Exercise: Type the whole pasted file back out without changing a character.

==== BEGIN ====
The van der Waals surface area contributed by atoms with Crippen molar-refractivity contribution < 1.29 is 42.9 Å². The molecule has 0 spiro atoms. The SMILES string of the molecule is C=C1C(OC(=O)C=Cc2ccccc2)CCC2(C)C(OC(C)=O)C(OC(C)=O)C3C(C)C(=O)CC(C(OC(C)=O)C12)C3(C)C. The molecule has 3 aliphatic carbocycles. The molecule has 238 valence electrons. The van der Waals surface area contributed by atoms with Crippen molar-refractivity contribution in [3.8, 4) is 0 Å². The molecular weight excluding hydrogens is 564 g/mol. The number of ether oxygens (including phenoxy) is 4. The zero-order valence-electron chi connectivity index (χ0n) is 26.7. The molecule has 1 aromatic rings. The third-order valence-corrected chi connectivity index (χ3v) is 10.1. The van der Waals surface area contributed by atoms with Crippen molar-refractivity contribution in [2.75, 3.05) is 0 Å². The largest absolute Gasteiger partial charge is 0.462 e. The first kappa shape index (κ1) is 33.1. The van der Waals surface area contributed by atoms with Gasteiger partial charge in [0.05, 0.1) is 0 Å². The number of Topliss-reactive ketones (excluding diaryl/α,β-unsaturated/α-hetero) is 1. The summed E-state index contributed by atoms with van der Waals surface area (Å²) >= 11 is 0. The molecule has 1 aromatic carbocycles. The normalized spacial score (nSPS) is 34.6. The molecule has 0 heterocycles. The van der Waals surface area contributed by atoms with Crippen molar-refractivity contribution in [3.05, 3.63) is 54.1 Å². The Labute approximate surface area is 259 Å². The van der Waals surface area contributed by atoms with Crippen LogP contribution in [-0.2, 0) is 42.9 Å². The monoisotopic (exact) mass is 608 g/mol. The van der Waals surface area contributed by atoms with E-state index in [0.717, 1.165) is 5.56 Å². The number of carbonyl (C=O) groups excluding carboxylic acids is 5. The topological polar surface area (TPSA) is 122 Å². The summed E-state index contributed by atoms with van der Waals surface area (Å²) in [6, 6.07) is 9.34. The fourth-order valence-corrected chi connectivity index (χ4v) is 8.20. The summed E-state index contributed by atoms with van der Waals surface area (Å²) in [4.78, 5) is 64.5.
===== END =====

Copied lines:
The van der Waals surface area contributed by atoms with Crippen molar-refractivity contribution < 1.29 is 42.9 Å². The molecule has 0 spiro atoms. The SMILES string of the molecule is C=C1C(OC(=O)C=Cc2ccccc2)CCC2(C)C(OC(C)=O)C(OC(C)=O)C3C(C)C(=O)CC(C(OC(C)=O)C12)C3(C)C. The molecule has 3 aliphatic carbocycles. The molecule has 238 valence electrons. The van der Waals surface area contributed by atoms with Crippen molar-refractivity contribution in [3.8, 4) is 0 Å². The molecular weight excluding hydrogens is 564 g/mol. The number of ether oxygens (including phenoxy) is 4. The zero-order valence-electron chi connectivity index (χ0n) is 26.7. The molecule has 1 aromatic rings. The third-order valence-corrected chi connectivity index (χ3v) is 10.1. The van der Waals surface area contributed by atoms with Crippen molar-refractivity contribution in [2.75, 3.05) is 0 Å². The largest absolute Gasteiger partial charge is 0.462 e. The first kappa shape index (κ1) is 33.1. The van der Waals surface area contributed by atoms with Gasteiger partial charge in [0.05, 0.1) is 0 Å². The number of Topliss-reactive ketones (excluding diaryl/α,β-unsaturated/α-hetero) is 1. The summed E-state index contributed by atoms with van der Waals surface area (Å²) >= 11 is 0. The molecule has 1 aromatic carbocycles. The normalized spacial score (nSPS) is 34.6. The molecule has 0 heterocycles. The van der Waals surface area contributed by atoms with Crippen molar-refractivity contribution in [3.05, 3.63) is 54.1 Å². The Labute approximate surface area is 259 Å². The van der Waals surface area contributed by atoms with Crippen LogP contribution in [-0.2, 0) is 42.9 Å². The monoisotopic (exact) mass is 608 g/mol. The van der Waals surface area contributed by atoms with E-state index in [0.717, 1.165) is 5.56 Å². The number of carbonyl (C=O) groups excluding carboxylic acids is 5. The topological polar surface area (TPSA) is 122 Å². The summed E-state index contributed by atoms with van der Waals surface area (Å²) in [6, 6.07) is 9.34. The fourth-order valence-corrected chi connectivity index (χ4v) is 8.20. The summed E-state index contributed by atoms with van der Waals surface area (Å²) in [4.78, 5) is 64.5.